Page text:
transcription, транскрипция: [ ru:t ]
Pronounced /ru:t/ or /raʊt/ in American English.
( routes, routing, routed)
Frequency: The word is one of the 1500 most common words in English.
A route is a way from one place to another.
...the most direct route to the town centre...
All escape routes were blocked by armed police...
A bus, air, or shipping route is the way between two places along which buses, planes, or ships travel regularly.
...the main shipping routes to Japan.
N-COUNT : oft supp N
In the United States, Route is used in front of a number in the names of main roads between major cities.
...the Broadway-Webster exit on Route 580.
N-IN-NAMES : N num
Your route is the series of visits you make to different people or places, as part of your job. ( mainly AM; in BRIT, usually use round , rounds )
He began cracking open big blue tins of butter cookies and feeding the dogs on his route...
You can refer to a way of achieving something as a route .
Researchers are trying to get at the same information through an indirect route...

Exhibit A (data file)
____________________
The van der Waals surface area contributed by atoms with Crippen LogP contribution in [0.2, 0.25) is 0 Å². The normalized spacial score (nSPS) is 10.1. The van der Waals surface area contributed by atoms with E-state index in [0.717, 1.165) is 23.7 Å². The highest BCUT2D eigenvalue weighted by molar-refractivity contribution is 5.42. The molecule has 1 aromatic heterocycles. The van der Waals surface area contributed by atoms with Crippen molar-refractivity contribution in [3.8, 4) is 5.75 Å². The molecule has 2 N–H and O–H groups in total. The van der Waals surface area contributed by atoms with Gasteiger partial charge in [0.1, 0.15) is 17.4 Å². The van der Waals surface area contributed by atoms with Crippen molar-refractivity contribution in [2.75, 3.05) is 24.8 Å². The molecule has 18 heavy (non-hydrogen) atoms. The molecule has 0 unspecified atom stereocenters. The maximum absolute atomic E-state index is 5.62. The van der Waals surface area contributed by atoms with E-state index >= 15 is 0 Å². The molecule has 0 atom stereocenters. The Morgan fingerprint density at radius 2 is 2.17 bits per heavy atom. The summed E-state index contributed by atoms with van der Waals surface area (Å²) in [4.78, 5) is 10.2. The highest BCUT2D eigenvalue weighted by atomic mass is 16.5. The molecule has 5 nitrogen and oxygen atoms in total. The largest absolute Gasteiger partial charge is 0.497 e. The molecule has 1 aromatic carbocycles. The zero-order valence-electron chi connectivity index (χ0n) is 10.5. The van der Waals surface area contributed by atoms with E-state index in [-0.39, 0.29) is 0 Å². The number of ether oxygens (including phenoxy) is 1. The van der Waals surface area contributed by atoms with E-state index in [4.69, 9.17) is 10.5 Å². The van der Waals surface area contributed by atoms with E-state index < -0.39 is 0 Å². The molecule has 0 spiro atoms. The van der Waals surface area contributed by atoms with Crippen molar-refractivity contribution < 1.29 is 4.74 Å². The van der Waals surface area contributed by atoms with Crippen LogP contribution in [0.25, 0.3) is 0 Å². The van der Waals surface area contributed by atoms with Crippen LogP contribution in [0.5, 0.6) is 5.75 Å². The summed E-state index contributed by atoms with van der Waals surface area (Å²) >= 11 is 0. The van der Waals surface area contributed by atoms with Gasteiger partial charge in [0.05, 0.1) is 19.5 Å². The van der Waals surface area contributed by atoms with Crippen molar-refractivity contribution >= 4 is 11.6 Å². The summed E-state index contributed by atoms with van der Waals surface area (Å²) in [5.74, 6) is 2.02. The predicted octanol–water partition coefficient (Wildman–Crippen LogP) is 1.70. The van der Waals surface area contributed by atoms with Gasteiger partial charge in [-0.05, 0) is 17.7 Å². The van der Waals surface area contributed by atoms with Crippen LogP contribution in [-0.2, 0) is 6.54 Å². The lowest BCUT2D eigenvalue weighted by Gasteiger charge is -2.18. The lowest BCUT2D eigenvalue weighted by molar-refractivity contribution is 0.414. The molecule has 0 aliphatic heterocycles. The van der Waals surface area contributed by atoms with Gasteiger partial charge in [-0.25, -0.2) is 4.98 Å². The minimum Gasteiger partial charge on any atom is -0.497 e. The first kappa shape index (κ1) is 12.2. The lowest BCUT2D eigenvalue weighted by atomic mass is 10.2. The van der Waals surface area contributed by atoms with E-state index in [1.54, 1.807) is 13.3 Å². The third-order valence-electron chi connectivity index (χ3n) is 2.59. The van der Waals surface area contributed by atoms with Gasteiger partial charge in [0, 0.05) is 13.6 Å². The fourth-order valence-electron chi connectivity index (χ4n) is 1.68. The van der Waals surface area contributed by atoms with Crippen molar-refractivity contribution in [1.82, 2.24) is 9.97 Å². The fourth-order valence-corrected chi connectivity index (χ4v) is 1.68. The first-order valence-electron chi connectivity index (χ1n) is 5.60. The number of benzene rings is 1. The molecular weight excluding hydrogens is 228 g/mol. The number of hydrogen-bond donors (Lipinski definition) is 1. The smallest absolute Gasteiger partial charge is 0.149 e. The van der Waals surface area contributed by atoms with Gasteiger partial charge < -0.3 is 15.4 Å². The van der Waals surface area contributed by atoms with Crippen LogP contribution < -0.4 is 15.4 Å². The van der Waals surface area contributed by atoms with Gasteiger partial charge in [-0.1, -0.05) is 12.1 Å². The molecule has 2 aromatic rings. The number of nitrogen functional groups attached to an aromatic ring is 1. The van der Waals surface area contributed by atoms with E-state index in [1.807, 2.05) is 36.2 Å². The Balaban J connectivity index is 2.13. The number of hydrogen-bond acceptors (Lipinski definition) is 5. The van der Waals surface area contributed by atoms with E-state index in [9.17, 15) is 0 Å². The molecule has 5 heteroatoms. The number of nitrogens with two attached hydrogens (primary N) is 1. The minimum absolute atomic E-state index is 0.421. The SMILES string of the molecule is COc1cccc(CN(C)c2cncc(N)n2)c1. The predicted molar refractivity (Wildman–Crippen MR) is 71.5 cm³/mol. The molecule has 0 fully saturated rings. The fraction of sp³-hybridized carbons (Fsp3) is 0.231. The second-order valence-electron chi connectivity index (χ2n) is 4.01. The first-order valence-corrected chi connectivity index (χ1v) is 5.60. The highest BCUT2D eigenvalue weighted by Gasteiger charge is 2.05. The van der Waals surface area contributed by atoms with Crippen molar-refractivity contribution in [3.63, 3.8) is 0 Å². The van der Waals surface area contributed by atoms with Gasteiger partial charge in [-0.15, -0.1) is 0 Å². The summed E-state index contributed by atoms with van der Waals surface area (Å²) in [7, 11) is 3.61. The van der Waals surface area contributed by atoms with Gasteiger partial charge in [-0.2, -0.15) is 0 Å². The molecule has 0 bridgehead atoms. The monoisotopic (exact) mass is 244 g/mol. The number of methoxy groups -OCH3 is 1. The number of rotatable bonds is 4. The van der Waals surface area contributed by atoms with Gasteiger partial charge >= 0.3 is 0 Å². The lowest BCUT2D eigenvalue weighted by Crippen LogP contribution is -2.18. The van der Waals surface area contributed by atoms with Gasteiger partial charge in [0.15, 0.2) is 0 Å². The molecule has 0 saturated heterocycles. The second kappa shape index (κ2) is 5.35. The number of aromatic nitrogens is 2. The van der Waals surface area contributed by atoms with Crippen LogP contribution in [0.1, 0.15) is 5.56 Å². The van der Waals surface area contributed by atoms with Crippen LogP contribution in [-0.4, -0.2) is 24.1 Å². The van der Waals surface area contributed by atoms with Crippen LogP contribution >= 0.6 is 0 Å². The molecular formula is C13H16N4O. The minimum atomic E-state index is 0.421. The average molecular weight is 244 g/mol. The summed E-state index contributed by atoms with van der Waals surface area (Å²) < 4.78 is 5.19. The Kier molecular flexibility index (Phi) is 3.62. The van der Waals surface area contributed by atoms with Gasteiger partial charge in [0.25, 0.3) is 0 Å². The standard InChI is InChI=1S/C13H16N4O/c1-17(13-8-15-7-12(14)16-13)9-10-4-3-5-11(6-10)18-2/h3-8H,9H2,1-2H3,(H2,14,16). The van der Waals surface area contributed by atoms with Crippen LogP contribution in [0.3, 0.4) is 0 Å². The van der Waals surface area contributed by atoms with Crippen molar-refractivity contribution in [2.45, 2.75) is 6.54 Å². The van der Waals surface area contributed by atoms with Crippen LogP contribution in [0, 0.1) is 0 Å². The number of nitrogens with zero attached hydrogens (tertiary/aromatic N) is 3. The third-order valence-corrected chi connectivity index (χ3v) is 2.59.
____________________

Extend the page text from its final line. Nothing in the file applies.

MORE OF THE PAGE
N-COUNT : usu with supp
If vehicles, goods, or passengers are routed in a particular direction, they are made to travel in that direction.
Double-stack trains are taking a lot of freight that used to be routed via trucks...
Approaching cars will be routed into two lanes.
VERB : usu passive , be V-ed prep / adv , be V-ed prep / adv
En route to a place means on the way to that place. En route is sometimes spelled on route in non-standard English.
They have arrived in London en route to the United States...
One of the bags was lost en route.
PHRASE : oft PHR to/from/for n
Journalists sometimes use en route when they are mentioning an event that happened as part of a longer process or before another event.
The German set three tournament records and equalled two others en route to grabbing golf’s richest prize.
PHRASE : oft PHR to n / -ing
If you go the route , you do something fully or continue with a task until you have completely finished. ( AM )
They have gone the route, in many cases, of just big–big bowls, big statues, big masks, big everything.
PHRASE : go inflects